Despite the fact the electronic viewfinder has been improved in relation to the predecessor, personally, I’m not thrilled about what I see. At a slight change of the camera direction, the preview lags, and on top of that, it suffers from too much contrast. Let’s get this straight: external viewfinders for some mirrorless cameras suffer from the same disease, even though they cost more than $150 on their own. The ratio of the width and the height of this viewfinder is 4:3, with approximately 922,000 dots, which is a considerable advancement in comparison to the 202,000 dots offered by the SX50 HS. Closing the LCD screen towards the inside activates the EVF, but what also can be noticed is a flaw of the sensor, which should detect the human eye on the viewfinder and immediately switch the preview to it, at the same time turning off the LCD. The frame coverage is 100%, and the ability to change the diopter is included. In any case, there is enough room for improvement here… especially if we take into account the fact that the stability when shooting is much greater when the viewfinder is used, than with your arms extended and framing by means of the LCD screen.
In contrast to the viewfinder, the 3” 922,000-dot PureColor II VA (TFT) LCD screen provides a much more realistic preview. Its illumination can be adjusted on five levels, which makes it pretty usable in all light conditions. The screen is vari-angle, which only supports the statement given at the end of the previous sentence.
The autonomy of solid 340 shots is provided by a rechargeable Li-Ion battery NB-10L, which comes packaged with a corresponding charger. In comparison to its rivals, this is quite decent and comparable, and in case of a lengthier tour, we definitely recommend a reserve battery, which is generally the case for all such situations, regardless of the model and brand.
The video mode has also been improved, and it offers the following options: (Full HD) 1920 x 1080, 60 or 30 fps, (HD) 1280 x 720, 30 fps, (L) 640 x 480, 30 or 120 fps… and you can see the whole list in the specifications table. The video format is MPEG-4 AVC/H.264, and the whole package is rounded up with the stereo sound MPEG-4 AAC-LC.
In relation to its predecessor, the Canon PowerShot SX60 HS has been improved considerably. If we draw the line, we simply mustn’t fail to commend the focal length, and at the same time express our regrets about the fact that the aperture could’ve been wider. Improving the electronic viewfinder deserves nothing but praise, but we must point out that there’s still plenty of room for improvement here. Let’s get this straight: the electronic viewfinder is far from being unusable, but in comparison to optical ones on DSLRs or electronic ones on some better MILCs, we’ve got no other option but to wish for improvement in that aspect, nonetheless. As we are talking about the viewfinder, it’s obvious that something is missing – a sensor that would automatically switch the preview from the viewfinder to the LCD in case of removing the camera from one’s face, and the other way around. The LCD screen is exceptional, it offers a quite realistic view of the scene, and its mobility makes it possible for us to eliminate reflection in almost any situation. Perhaps it would be wise to think about a touch screen in the future. The setting menus are classical, easily recognizable Canon menus, which I consider the most intuitive in comparison to their rivals, regardless of the camera class.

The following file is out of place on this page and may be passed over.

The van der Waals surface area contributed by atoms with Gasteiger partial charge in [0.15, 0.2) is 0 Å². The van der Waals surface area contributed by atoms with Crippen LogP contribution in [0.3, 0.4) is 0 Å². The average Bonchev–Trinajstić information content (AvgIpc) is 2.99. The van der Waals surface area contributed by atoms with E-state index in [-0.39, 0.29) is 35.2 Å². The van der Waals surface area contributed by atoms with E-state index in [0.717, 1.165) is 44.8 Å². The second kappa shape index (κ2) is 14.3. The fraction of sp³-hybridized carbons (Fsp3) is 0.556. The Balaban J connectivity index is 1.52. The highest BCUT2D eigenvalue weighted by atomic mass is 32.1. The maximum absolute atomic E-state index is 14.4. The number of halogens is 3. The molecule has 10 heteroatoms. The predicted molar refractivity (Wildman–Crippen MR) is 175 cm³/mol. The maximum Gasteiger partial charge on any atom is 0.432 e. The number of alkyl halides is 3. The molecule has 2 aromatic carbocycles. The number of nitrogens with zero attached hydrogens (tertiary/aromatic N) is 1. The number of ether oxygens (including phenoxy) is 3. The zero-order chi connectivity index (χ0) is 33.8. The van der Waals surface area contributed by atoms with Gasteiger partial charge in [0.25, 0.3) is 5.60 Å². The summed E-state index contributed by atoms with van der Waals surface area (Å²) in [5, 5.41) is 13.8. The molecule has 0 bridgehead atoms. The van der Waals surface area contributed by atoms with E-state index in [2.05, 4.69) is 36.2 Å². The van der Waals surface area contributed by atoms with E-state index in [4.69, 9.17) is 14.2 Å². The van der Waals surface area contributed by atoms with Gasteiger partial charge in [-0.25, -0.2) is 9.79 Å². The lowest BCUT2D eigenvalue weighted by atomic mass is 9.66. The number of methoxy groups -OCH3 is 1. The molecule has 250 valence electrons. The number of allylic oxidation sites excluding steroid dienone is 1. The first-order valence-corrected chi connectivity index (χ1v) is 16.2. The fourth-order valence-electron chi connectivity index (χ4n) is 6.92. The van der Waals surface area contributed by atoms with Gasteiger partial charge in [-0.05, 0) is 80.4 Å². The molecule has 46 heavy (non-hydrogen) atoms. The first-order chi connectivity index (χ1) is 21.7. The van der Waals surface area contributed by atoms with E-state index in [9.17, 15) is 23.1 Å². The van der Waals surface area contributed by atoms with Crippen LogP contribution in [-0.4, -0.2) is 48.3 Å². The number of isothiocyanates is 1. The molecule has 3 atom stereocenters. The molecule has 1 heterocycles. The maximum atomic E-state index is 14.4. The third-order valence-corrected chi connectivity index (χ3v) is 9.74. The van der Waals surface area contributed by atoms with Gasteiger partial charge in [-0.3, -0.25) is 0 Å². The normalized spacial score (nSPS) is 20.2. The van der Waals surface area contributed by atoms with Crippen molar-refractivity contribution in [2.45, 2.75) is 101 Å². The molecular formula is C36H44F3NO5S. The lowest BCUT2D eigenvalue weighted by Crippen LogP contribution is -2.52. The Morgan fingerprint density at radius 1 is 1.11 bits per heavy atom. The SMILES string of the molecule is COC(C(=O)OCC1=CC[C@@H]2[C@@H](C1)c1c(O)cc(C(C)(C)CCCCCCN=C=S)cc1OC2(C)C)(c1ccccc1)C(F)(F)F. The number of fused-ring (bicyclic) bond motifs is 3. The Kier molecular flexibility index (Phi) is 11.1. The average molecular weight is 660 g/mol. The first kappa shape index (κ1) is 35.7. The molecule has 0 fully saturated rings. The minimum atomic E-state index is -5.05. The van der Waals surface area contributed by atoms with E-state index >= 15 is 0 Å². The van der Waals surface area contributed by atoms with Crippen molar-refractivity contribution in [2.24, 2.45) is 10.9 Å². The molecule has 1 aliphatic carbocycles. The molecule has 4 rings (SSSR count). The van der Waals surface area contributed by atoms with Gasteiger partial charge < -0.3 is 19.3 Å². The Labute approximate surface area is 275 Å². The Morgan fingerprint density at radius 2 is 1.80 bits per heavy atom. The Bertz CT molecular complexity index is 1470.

Talking about the optics, the lens is solid, and in combination with the sensor, it gives results that are more than enough for the target group of buyers. The stabilization deserves praise, too, since without it, this focal length would be pointless. The ergonomics is also one of the pluses, and praiseworthy is the trend of not being preoccupied with making a camera belonging to this class smaller. In fact, the ergonomics results in the lenses not looking grotesque, but makes them bring stability and comfort to a photographer when he/she is doing his/her job.
Video aficionados will not be disappointed, and the possibility to attach an external mic just another plus in a row.
On the whole, we’ve had a chance to meet the camera from the very peak of the ultrazoom offer, and it’s hard to remain indifferent to it, provided that you’ve got a propensity for this class of cameras.